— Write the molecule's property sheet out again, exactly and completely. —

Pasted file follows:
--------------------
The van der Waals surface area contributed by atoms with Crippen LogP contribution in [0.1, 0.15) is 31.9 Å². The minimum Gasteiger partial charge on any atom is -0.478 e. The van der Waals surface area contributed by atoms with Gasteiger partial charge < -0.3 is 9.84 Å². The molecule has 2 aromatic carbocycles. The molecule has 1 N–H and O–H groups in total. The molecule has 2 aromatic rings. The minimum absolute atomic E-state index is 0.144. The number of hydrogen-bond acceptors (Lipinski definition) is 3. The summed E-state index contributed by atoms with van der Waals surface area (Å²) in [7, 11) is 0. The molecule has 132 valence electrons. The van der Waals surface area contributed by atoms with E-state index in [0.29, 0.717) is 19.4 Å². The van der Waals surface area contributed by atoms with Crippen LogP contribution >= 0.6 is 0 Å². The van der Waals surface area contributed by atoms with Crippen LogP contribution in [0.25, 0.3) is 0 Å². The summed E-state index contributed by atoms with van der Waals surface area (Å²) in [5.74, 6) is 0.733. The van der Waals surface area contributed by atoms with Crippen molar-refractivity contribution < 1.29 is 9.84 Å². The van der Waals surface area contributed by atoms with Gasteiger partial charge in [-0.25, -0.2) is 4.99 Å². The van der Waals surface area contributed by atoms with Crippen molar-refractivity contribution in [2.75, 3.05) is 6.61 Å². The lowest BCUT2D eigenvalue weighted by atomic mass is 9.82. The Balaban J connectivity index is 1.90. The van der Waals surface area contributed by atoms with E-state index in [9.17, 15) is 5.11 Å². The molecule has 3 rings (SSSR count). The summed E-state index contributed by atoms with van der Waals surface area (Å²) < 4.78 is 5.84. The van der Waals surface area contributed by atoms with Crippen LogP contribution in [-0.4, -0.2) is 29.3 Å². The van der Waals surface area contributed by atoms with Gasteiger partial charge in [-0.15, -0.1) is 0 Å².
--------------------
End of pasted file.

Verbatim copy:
The van der Waals surface area contributed by atoms with Crippen LogP contribution in [0.1, 0.15) is 31.9 Å². The minimum Gasteiger partial charge on any atom is -0.478 e. The van der Waals surface area contributed by atoms with Gasteiger partial charge < -0.3 is 9.84 Å². The molecule has 2 aromatic carbocycles. The molecule has 1 N–H and O–H groups in total. The molecule has 2 aromatic rings. The minimum absolute atomic E-state index is 0.144. The number of hydrogen-bond acceptors (Lipinski definition) is 3. The summed E-state index contributed by atoms with van der Waals surface area (Å²) in [7, 11) is 0. The molecule has 132 valence electrons. The van der Waals surface area contributed by atoms with E-state index in [0.29, 0.717) is 19.4 Å². The van der Waals surface area contributed by atoms with Crippen LogP contribution >= 0.6 is 0 Å². The van der Waals surface area contributed by atoms with Crippen LogP contribution in [0.25, 0.3) is 0 Å². The summed E-state index contributed by atoms with van der Waals surface area (Å²) in [5.74, 6) is 0.733. The van der Waals surface area contributed by atoms with Crippen molar-refractivity contribution < 1.29 is 9.84 Å². The van der Waals surface area contributed by atoms with Gasteiger partial charge in [-0.25, -0.2) is 4.99 Å². The van der Waals surface area contributed by atoms with Crippen molar-refractivity contribution in [2.75, 3.05) is 6.61 Å². The lowest BCUT2D eigenvalue weighted by atomic mass is 9.82. The Balaban J connectivity index is 1.90. The van der Waals surface area contributed by atoms with E-state index in [9.17, 15) is 5.11 Å². The molecule has 3 rings (SSSR count). The summed E-state index contributed by atoms with van der Waals surface area (Å²) < 4.78 is 5.84. The van der Waals surface area contributed by atoms with Crippen LogP contribution in [-0.4, -0.2) is 29.3 Å². The van der Waals surface area contributed by atoms with Gasteiger partial charge in [-0.15, -0.1) is 0 Å².